welcomeIn formulating Plan B, Kent suggests the Pocono Marathon, in the mountains of Pennsylvania.

The course beckons me with crashing downhills. I’ve only run sub-3:30 once, my PR 3:25:30, Chicago, 2009. Temps were blessedly 32 degrees at the start, perfect for a Ginger such as me who roasts like a supermarket rotisserie in the heat. The high for Pocono last year was 63 degrees, which sounds good for late May.

But the weather gods must still be angry. Global warming is alive and well.

The race director sends an e-mail. It will be hot. I have the option to defer this race. Really? Temps will be in the 60s at the start and 80 when we finish.

I now have a severe case of hamster wheel brain, where unproductive thoughts creep. I must re-direct.

The night before the race, I attend the pasta party, which is much more pasta than party, and define my formula of pacing. Tonight it is:  Spot-on training + good health + fast course + mental fortitude + respect for Mother Nature = success.

Running a marathon in the heat isn’t saying, “What the hell, I am tough, I don’t need to adjust.” For me that means I’ll literally burn up.

So I take my PR-hoped-for-pace of 7:49 and figure I’ll go for it, readjust as needed. I’m carrying my own water, like Linus and his security blanket, a decision I feel saved me from dehydration. I will drop 7 pounds on a 20-miler in the Texas heat. Water stops are 2 miles apart, and I know this is not enough for me.

The beginning of the race is usually the absolute best. But the first few miles of Boston, I knew immediately any pace within my norm would be unsustainable due to heat. This was different. Not pleasant, but tolerable.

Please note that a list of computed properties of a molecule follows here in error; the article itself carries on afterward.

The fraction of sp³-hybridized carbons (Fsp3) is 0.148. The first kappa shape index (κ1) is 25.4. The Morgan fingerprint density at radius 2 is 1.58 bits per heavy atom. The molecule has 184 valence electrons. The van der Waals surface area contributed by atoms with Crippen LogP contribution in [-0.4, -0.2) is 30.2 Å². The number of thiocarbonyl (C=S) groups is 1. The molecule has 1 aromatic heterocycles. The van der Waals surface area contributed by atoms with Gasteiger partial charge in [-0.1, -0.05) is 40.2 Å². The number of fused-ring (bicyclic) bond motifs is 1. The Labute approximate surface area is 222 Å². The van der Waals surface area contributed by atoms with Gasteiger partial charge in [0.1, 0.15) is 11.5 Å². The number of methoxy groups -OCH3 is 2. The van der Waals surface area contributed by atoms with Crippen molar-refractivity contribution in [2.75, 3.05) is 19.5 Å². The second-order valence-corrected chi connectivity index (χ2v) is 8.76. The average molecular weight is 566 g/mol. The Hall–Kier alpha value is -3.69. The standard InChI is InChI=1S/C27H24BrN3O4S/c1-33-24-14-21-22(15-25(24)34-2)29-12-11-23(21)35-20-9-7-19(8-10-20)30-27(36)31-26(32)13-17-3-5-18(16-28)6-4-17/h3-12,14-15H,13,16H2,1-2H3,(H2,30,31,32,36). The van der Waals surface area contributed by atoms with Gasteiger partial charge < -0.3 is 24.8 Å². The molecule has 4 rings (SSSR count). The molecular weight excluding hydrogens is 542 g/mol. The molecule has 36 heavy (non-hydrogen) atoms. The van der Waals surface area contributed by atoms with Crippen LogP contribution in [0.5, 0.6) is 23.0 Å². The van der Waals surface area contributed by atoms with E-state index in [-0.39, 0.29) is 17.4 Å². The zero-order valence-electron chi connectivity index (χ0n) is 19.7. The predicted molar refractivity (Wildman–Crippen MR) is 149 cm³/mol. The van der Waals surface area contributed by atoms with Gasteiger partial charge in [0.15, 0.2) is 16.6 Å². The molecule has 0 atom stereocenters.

My IPod soundtrack is setting the tone. The first half, I’m paced with my “feel good” music, or so James Brown is telling me. And I agree. I clip along and Wilco takes me back to fun times with my brother and dropping some chips in Missouri with “Casino Queen.” And I'm smiling, truly having fun with the day. Pearl Jam’s “Got Some” shows you can kick some asphalt in a post-grunge era.

And I do. 7:53 pace at the half including one pit stop.

The second half I am flying along serenaded by Jay-Z and Kanye’s nod to Mr. Redding in “Otis” telling me I have my swagger back. Fellow Ginger Brett Dennen’s “Sydney (I’ll Come Runnin’)," hits the right note until mile 21, where I’m greeted with some unexpected freshly laid black asphalt.

I feel like a baked potato trapped inside double layers of foil. This was NOT advertised on the course map. My pace is now over 8:00 mile (8:07) for the first time since my unwanted pit stop. And it generally stays right there until the final two miles. I’m doing some kind of slight fade, but compared with everyone else, I look pretty damn good.  Carnage has exploded. Some are fighting cramps and limping. Some complain of dehydration, and there are tons of walkers, everywhere. I’m still running around 8:20 pace and flying past many.

The end is brutal. All I can manage is 8:38 pace for the final 1.2 miles, and I finish to “Paradise” -- a nod to my eight-year-old son Dylan who loves Coldplay. But this feels more like hell than heaven. We finish on a high school track, where I had hopes of feelin’ like an athletic rock star if only the heat radiating off this track didn’t feel like a million degrees. I finish in 3:28:20, not a PR, but less than a two-minute positive split on a miserable day.